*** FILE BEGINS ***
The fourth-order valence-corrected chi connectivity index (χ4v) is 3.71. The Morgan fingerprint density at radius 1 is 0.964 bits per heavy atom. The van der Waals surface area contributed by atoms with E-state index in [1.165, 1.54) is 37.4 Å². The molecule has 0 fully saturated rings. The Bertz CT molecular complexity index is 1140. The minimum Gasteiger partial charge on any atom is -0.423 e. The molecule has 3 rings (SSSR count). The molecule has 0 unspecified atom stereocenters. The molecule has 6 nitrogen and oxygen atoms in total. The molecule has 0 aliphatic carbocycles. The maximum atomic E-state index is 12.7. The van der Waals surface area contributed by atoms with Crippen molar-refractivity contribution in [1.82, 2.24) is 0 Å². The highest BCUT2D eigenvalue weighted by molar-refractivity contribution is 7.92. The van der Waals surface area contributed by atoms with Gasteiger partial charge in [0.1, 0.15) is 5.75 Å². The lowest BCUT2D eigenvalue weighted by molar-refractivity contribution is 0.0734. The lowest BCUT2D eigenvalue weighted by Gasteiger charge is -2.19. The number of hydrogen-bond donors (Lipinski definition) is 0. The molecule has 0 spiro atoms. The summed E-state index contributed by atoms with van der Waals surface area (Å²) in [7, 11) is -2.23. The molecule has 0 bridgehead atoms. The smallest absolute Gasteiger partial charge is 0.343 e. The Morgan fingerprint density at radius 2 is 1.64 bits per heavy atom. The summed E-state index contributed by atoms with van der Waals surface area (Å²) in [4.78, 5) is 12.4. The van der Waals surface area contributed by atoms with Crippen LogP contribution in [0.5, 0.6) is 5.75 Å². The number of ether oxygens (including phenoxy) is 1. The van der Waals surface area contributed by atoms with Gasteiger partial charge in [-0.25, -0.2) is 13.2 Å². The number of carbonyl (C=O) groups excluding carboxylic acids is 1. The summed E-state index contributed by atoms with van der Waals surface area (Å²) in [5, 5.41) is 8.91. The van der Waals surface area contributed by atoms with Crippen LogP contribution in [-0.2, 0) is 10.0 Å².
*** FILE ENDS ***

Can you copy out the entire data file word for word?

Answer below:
The fourth-order valence-corrected chi connectivity index (χ4v) is 3.71. The Morgan fingerprint density at radius 1 is 0.964 bits per heavy atom. The van der Waals surface area contributed by atoms with E-state index in [1.165, 1.54) is 37.4 Å². The molecule has 0 fully saturated rings. The Bertz CT molecular complexity index is 1140. The minimum Gasteiger partial charge on any atom is -0.423 e. The molecule has 3 rings (SSSR count). The molecule has 0 unspecified atom stereocenters. The molecule has 6 nitrogen and oxygen atoms in total. The molecule has 0 aliphatic carbocycles. The maximum atomic E-state index is 12.7. The van der Waals surface area contributed by atoms with Crippen molar-refractivity contribution in [1.82, 2.24) is 0 Å². The highest BCUT2D eigenvalue weighted by molar-refractivity contribution is 7.92. The van der Waals surface area contributed by atoms with Gasteiger partial charge in [0.1, 0.15) is 5.75 Å². The lowest BCUT2D eigenvalue weighted by molar-refractivity contribution is 0.0734. The lowest BCUT2D eigenvalue weighted by Gasteiger charge is -2.19. The number of hydrogen-bond donors (Lipinski definition) is 0. The molecule has 0 spiro atoms. The summed E-state index contributed by atoms with van der Waals surface area (Å²) in [7, 11) is -2.23. The molecule has 0 bridgehead atoms. The smallest absolute Gasteiger partial charge is 0.343 e. The Morgan fingerprint density at radius 2 is 1.64 bits per heavy atom. The summed E-state index contributed by atoms with van der Waals surface area (Å²) in [4.78, 5) is 12.4. The van der Waals surface area contributed by atoms with Crippen LogP contribution in [0.5, 0.6) is 5.75 Å². The number of ether oxygens (including phenoxy) is 1. The van der Waals surface area contributed by atoms with Gasteiger partial charge in [-0.25, -0.2) is 13.2 Å². The number of carbonyl (C=O) groups excluding carboxylic acids is 1. The summed E-state index contributed by atoms with van der Waals surface area (Å²) in [5, 5.41) is 8.91. The van der Waals surface area contributed by atoms with Crippen LogP contribution in [-0.2, 0) is 10.0 Å².